Digest of Benefit Entitlement Principles Chapter 9 - Section 5
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9.5.0 Good cause
Where there has been a refusal of suitable employment, what must be considered is whether the claimant had good cause for refusing the employment. Even if the prospective employment was suitable, a disqualification is not applicable if the claimant had good cause for refusing it Footnote 1 .
"Good cause" is not defined in the legislation. According to dictionary meanings, "good cause" can be considered as a "reason, motive or ground that may be held to justify something” that is "valid, sound, thorough, or considerable" Footnote 2 .
Acting in good faith does not necessarily constitute good cause. Good cause can be said to exist where the claimant acted in a prudent and reasonable manner, as any person who is desirous of finding work would have done, under similar circumstances Footnote 3 .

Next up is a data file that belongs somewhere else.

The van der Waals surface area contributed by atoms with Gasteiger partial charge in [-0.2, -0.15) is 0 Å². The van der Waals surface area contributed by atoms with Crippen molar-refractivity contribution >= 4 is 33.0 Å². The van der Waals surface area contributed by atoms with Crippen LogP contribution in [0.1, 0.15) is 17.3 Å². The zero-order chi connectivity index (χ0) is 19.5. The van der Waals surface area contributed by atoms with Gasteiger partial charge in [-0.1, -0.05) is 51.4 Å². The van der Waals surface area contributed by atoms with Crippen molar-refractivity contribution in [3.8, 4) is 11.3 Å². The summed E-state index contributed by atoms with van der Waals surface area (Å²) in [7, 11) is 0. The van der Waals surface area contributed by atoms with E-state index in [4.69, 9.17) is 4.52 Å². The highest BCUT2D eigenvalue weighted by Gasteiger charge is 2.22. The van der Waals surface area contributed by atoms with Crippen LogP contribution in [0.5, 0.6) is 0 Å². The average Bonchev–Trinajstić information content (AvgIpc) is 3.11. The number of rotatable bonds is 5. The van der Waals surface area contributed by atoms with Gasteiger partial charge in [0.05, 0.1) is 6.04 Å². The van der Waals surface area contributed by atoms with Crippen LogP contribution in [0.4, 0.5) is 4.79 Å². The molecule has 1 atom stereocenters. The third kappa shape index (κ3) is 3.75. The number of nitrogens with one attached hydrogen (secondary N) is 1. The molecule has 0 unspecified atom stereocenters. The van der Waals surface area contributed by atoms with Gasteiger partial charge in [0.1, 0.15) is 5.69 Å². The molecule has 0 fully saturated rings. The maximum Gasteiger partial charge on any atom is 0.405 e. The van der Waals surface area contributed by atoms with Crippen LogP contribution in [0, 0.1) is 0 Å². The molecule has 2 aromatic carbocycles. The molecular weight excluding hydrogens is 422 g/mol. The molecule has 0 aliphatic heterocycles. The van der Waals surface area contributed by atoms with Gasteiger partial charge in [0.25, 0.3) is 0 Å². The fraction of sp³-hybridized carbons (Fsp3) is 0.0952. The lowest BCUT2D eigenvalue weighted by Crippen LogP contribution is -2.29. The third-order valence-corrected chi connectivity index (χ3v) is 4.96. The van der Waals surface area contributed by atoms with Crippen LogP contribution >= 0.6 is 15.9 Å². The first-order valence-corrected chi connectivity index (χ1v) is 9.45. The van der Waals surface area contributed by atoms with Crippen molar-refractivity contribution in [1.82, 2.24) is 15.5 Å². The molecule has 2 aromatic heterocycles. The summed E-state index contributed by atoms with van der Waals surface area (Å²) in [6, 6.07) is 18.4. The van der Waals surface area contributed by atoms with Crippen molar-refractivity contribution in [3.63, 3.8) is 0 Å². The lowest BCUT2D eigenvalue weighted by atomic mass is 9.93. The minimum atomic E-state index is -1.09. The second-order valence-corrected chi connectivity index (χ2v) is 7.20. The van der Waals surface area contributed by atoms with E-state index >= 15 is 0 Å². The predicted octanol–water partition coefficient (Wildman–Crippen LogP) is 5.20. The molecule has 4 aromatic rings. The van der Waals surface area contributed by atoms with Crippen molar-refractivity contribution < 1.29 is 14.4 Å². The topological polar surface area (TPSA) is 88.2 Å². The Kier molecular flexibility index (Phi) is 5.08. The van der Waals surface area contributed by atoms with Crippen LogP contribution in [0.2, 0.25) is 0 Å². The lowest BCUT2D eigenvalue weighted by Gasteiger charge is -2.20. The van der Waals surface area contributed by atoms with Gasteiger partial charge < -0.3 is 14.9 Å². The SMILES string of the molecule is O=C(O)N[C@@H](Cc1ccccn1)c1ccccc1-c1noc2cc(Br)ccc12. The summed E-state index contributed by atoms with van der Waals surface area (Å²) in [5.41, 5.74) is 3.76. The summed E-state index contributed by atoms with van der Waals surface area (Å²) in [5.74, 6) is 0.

[ April 2014 ]
As a general rule, in so far as good cause is concerned, the claimant should provide documentary evidence, especially where the refusal of the employment is by reason of health or physical capability, illness in the family, loss of union rights or a promise of employment with another employer Footnote 4 .
Where the circumstances are such that documentary evidence is not requested, the question becomes one of credibility. Any plausible and uncontradicted statement can be accepted at face value. A statement may be challenged when it appears unfounded or when it is submitted belatedly Footnote 5 .
[ April 2014 ]
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